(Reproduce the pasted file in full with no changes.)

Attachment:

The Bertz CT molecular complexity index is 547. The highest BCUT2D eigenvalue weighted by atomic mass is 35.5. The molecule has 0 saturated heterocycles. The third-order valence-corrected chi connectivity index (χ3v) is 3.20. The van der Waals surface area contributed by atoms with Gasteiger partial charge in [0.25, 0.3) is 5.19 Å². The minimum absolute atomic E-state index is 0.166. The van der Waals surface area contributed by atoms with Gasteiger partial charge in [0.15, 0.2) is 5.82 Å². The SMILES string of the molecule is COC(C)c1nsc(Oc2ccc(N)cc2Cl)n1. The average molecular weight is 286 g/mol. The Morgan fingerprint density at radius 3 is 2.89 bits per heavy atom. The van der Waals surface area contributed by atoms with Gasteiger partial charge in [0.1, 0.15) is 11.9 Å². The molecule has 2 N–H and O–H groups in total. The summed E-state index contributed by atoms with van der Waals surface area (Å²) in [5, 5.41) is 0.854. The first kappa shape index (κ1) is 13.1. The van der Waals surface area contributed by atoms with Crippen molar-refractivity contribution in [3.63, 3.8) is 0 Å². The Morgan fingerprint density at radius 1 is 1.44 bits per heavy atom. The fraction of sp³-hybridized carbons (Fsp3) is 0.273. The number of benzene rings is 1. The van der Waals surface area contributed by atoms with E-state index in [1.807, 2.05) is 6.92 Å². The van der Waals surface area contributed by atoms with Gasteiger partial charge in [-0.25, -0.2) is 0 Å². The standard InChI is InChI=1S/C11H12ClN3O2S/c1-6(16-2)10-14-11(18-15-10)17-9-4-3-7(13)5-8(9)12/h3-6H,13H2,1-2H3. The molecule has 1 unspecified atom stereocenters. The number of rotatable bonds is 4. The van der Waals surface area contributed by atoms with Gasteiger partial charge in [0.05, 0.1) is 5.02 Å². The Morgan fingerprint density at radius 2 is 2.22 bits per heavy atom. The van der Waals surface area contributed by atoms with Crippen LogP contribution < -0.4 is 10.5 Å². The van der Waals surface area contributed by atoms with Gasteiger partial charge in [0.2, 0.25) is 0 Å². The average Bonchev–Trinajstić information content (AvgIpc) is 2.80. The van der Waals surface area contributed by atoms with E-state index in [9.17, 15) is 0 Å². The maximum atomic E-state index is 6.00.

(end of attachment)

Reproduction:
The Bertz CT molecular complexity index is 547. The highest BCUT2D eigenvalue weighted by atomic mass is 35.5. The molecule has 0 saturated heterocycles. The third-order valence-corrected chi connectivity index (χ3v) is 3.20. The van der Waals surface area contributed by atoms with Gasteiger partial charge in [0.25, 0.3) is 5.19 Å². The minimum absolute atomic E-state index is 0.166. The van der Waals surface area contributed by atoms with Gasteiger partial charge in [0.15, 0.2) is 5.82 Å². The SMILES string of the molecule is COC(C)c1nsc(Oc2ccc(N)cc2Cl)n1. The average molecular weight is 286 g/mol. The Morgan fingerprint density at radius 3 is 2.89 bits per heavy atom. The van der Waals surface area contributed by atoms with Gasteiger partial charge in [0.1, 0.15) is 11.9 Å². The molecule has 2 N–H and O–H groups in total. The summed E-state index contributed by atoms with van der Waals surface area (Å²) in [5, 5.41) is 0.854. The first kappa shape index (κ1) is 13.1. The van der Waals surface area contributed by atoms with Crippen molar-refractivity contribution in [3.63, 3.8) is 0 Å². The Morgan fingerprint density at radius 1 is 1.44 bits per heavy atom. The fraction of sp³-hybridized carbons (Fsp3) is 0.273. The number of benzene rings is 1. The van der Waals surface area contributed by atoms with E-state index in [1.807, 2.05) is 6.92 Å². The van der Waals surface area contributed by atoms with Gasteiger partial charge in [-0.25, -0.2) is 0 Å². The standard InChI is InChI=1S/C11H12ClN3O2S/c1-6(16-2)10-14-11(18-15-10)17-9-4-3-7(13)5-8(9)12/h3-6H,13H2,1-2H3. The molecule has 1 unspecified atom stereocenters. The number of rotatable bonds is 4. The van der Waals surface area contributed by atoms with Gasteiger partial charge in [0.05, 0.1) is 5.02 Å². The Morgan fingerprint density at radius 2 is 2.22 bits per heavy atom. The van der Waals surface area contributed by atoms with Crippen LogP contribution < -0.4 is 10.5 Å². The van der Waals surface area contributed by atoms with Gasteiger partial charge in [0.2, 0.25) is 0 Å². The average Bonchev–Trinajstić information content (AvgIpc) is 2.80. The van der Waals surface area contributed by atoms with E-state index in [9.17, 15) is 0 Å². The maximum atomic E-state index is 6.00.